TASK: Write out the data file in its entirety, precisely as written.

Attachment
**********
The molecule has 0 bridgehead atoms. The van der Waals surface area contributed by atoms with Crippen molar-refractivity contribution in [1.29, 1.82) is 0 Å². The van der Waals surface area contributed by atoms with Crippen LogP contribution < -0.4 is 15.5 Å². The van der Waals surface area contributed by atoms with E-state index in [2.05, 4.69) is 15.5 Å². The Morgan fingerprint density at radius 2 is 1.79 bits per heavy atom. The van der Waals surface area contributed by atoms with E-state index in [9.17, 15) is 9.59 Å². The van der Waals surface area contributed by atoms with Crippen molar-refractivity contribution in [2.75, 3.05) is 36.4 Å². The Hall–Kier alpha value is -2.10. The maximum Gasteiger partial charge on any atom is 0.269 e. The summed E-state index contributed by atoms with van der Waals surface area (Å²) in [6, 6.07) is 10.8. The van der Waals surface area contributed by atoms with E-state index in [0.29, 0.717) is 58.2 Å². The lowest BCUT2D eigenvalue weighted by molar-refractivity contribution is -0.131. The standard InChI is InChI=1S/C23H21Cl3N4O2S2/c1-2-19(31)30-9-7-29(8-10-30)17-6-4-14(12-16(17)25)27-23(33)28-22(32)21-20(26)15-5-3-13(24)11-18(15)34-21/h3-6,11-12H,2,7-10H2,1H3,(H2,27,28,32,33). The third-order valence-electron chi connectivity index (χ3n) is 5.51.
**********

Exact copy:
The molecule has 0 bridgehead atoms. The van der Waals surface area contributed by atoms with Crippen molar-refractivity contribution in [1.29, 1.82) is 0 Å². The van der Waals surface area contributed by atoms with Crippen LogP contribution < -0.4 is 15.5 Å². The van der Waals surface area contributed by atoms with E-state index in [2.05, 4.69) is 15.5 Å². The Morgan fingerprint density at radius 2 is 1.79 bits per heavy atom. The van der Waals surface area contributed by atoms with E-state index in [9.17, 15) is 9.59 Å². The van der Waals surface area contributed by atoms with Crippen molar-refractivity contribution in [2.75, 3.05) is 36.4 Å². The Hall–Kier alpha value is -2.10. The maximum Gasteiger partial charge on any atom is 0.269 e. The summed E-state index contributed by atoms with van der Waals surface area (Å²) in [6, 6.07) is 10.8. The van der Waals surface area contributed by atoms with E-state index in [0.29, 0.717) is 58.2 Å². The lowest BCUT2D eigenvalue weighted by molar-refractivity contribution is -0.131. The standard InChI is InChI=1S/C23H21Cl3N4O2S2/c1-2-19(31)30-9-7-29(8-10-30)17-6-4-14(12-16(17)25)27-23(33)28-22(32)21-20(26)15-5-3-13(24)11-18(15)34-21/h3-6,11-12H,2,7-10H2,1H3,(H2,27,28,32,33). The third-order valence-electron chi connectivity index (χ3n) is 5.51.